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Above: 2009-era Nokia feature phones
Not content to let its feature phone software stagnate, Nokia is apparently working on a new low-end mobile operating system called “Meltemi,” which will allow the company to sell more capable phones in emerging markets.
News of the Linux-based Meltemi, which is the Greek word for winds that blow across the Aegean see from the north during summer, was first reported by the Wall Street Journal.
For Nokia, Meltemi is a sign that the company isn’t forgetting about low-end devices, a segment which represented about 47 percent of its device sales last quarter. It’s also a strong hint that the company isn’t willing to be entirely on another company’s platform. Nokia recently abandoned its plans to develop the MeeGo operating system with Intel (though it is releasing a single MeeGo device for some reason, the N9) in exchange for adopting Microsoft’s Windows Phone 7 platform.
Meltemi will allow Nokia to continue innovating with low-end feature phones — which is important, since consumers in emerging markets expect smartphone-like functionality from their feature phones, a source tells the WSJ. Developing a new OS will let Nokia offer those devices at cheaper prices than if they used Windows Phone 7, which requires beefier hardware and licensing fees to Microsoft. As the WSJ points out, Meltemi could be Nokia’s equivalent of Samsung’s Bada platform for low-end phones.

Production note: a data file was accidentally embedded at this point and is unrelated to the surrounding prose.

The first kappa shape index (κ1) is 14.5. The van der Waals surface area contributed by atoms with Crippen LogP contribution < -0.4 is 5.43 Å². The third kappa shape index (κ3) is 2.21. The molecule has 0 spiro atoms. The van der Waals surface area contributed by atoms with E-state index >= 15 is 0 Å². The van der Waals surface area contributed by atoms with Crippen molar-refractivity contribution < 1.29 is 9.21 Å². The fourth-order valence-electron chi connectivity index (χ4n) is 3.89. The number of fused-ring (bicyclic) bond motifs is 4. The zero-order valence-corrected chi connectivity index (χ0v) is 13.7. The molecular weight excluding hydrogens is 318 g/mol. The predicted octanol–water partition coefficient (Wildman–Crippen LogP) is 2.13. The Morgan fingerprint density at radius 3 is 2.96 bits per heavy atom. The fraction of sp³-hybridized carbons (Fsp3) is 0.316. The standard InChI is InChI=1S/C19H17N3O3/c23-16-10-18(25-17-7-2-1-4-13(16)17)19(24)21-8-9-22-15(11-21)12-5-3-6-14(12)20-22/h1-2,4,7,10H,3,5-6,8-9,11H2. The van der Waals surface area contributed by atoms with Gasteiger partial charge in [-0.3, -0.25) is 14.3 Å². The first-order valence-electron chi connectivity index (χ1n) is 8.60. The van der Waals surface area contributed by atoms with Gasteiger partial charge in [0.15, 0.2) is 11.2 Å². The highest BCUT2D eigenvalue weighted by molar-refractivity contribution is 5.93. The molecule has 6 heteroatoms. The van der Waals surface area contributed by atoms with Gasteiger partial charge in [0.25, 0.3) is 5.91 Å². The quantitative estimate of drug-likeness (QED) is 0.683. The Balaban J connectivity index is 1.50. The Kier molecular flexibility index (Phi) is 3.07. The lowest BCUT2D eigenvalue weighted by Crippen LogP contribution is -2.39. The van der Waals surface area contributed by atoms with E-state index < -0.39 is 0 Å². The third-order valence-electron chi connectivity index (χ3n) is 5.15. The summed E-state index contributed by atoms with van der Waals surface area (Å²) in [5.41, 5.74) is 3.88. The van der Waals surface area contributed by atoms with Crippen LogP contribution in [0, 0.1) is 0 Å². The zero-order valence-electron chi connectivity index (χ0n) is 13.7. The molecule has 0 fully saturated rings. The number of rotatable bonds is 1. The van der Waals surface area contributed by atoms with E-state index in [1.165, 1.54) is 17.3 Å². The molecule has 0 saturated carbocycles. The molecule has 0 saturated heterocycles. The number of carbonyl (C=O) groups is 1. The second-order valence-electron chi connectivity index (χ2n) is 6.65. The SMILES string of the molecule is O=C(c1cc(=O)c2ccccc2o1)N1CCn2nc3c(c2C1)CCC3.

The new software will completely replace Nokia’s S40 software in feature phones, according to the mobile site Boy Genius Report. “Nokia’s vision is seemingly to build an operating system with capability that reaches well beyond “S40,” but that can function on similar low-cost hardware,” writes BGR’s Zach Epstein. “This new platform will be fairly capable, but our understanding is that it will not be a full-fledged OS intended to compete with the likes of Android, iOS and Windows Phone.”
Nokia will still develop inexpensive Windows Phone devices in some markets, BGR says. That will likely happen with Microsoft’s recently announced “Tango” version of the OS, which offers a stripped down experience for low-end hardware.
Nokia has yet to confirm Meltemi’s existence, but a spokesperson told BGR in a statement “our Mobile Phones team has a number of exciting projects in the works that will help connect the next billion consumers to the Internet.”